There were dangers of all kinds, the mountains were full of abandoned mine shafts and tunnels that were caving in leaving holes that were several hundreds of feet deep.  We knew what to look for and how to stay out of danger.  I lost two dogs in them and the Ivies lost a horse. 

Dynamite, caps and carbide was laying everywhere, we all knew how to use dynamite, insert the caps and how to tell the difference between primer cord and the regular timed cord, we played with the cord a lot, and each had its own danger.  The carbide mixed with water made acetylene gas which was very explosive, it was supposed to be used in our carbide lamps but that's not the only way we used it.  Lots of kids and adults lost fingers and thumbs, especially with the caps. 

I learned to ski early by watching Doctor Frazier, (the Town Doctor and Antarctica Explorer), here I learned that there was more to getting on a pair of skis and crashing at the bottom of the hill.  He must have been preparing for Antarctica when he built a ski-jump up towards Queen about a mile or so above our old house.  I saw his ski-tracks in the snow but couldn't figure out the round holes in the snow, made by the ski-poles, I had never seen ski-poles before.  I tried his ski-jump but very seldom ever made it and I never learned to turn either, if I did it was because I was in his tracks.

celebrating Finland's independence from Russia
Times were hard while dad was still paying Chris Apostle and Hogan Dairy, I never had any money, until I got a paper route, the Tribune.  Lee helped me and I gave him a share of the money.  He was always helping and doing things with me.  He was always a good brother.  We were able to buy things that we were never able to have.  A lot of my money went into model airplanes.  They were made of balsa wood, covered with paper and had a elastic to power the propeller.  They were scale models of the real thing, I learned what kinds to buy.  It was the ones with the two wings flew best.  In time I learned how to make all of them to fly better.  Eventually they would all crash and burn, most likely the bodies would go first, then I would build gliders from the wings and they would fly better than the plane.  I found that I could build a better plane or glider than I could buy.  I built them bigger and bigger and they flew well.  In a couple of years they grew from 18 inches to fourteen feet.  No more glue and balsa wood they were now made of wood- strips and cloth.  I made a few secret visits to the U.S. Mine’s carpenter shop.  Where I would gather all the long thin strips of fir I could carry and then sneak past the watchmen and the bosses before I was caught.  The frame of the fourteen footer was finally built and then I had to go talk some of the mothers out of their petticoats to cover it.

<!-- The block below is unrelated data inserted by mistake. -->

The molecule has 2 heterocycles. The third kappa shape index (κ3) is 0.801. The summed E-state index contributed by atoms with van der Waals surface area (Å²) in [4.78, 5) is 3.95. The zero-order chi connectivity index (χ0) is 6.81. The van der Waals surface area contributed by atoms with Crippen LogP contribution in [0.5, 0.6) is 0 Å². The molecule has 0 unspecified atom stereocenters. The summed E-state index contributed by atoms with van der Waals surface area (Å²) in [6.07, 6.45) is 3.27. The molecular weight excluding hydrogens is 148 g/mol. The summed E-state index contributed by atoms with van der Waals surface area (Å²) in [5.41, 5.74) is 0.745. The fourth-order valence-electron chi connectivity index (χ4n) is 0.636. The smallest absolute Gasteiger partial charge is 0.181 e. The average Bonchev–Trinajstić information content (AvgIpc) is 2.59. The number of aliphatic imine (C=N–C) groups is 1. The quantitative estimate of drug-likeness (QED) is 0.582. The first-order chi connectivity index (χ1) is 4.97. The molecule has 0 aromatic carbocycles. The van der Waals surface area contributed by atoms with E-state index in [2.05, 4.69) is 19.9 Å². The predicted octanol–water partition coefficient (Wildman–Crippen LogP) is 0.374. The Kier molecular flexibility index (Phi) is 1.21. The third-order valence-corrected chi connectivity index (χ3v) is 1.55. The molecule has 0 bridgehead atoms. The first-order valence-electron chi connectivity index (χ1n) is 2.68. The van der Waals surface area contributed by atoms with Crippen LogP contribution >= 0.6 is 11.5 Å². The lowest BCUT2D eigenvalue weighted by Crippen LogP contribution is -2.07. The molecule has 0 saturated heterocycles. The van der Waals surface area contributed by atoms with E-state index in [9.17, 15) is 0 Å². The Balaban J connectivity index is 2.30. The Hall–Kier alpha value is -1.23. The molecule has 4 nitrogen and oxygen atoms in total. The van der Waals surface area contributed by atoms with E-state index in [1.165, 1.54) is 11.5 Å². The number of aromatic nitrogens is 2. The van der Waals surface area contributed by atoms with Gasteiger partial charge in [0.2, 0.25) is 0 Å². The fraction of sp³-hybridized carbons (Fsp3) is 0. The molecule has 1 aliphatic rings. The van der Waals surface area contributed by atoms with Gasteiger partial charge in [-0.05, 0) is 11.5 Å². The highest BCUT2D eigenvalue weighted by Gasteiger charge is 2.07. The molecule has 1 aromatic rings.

4th of July Copperfield

When the big day finally came to fly it.  Kids from all over came to see it.  We carried it to the top of the highest and largest mine dump in Telegraph.  It was the head of the canyon and had good up-drafts of wind.  I had to balance all my gliders with a weight just in front of the wing.  I knew by feel how much weight was needed.  This one took about 15 pounds of steel that we took from an old air compressor.  I had made several attempts to launch it but either the wind or the balance of the weight didn't feel right.  As I tried to perfect the glider the wind took over and I was yanked off the ground and up in the air.  Down the dump I went afraid to let go.  I flew for about 100 yards before I could let go.  I had to wait until I reached the bottom of the dump where I could fall into some large maple trees.  It wasn't an easy landing, I was scratched and my clothes were torn.  What was worse I never even got to see it but everyone said it sailed high in the air and down the canyon, it was beautiful.  It swooped and soared like a big bird right into Marsell Chea's garage.  The weight made a big hole right through the top.  We were lucky he and his car was gone.  We gathered up the glider and laid low for a few days, I don't think he ever figured out what happened to his garage. I was in the fifth grade at the time.

Adella in Copperfield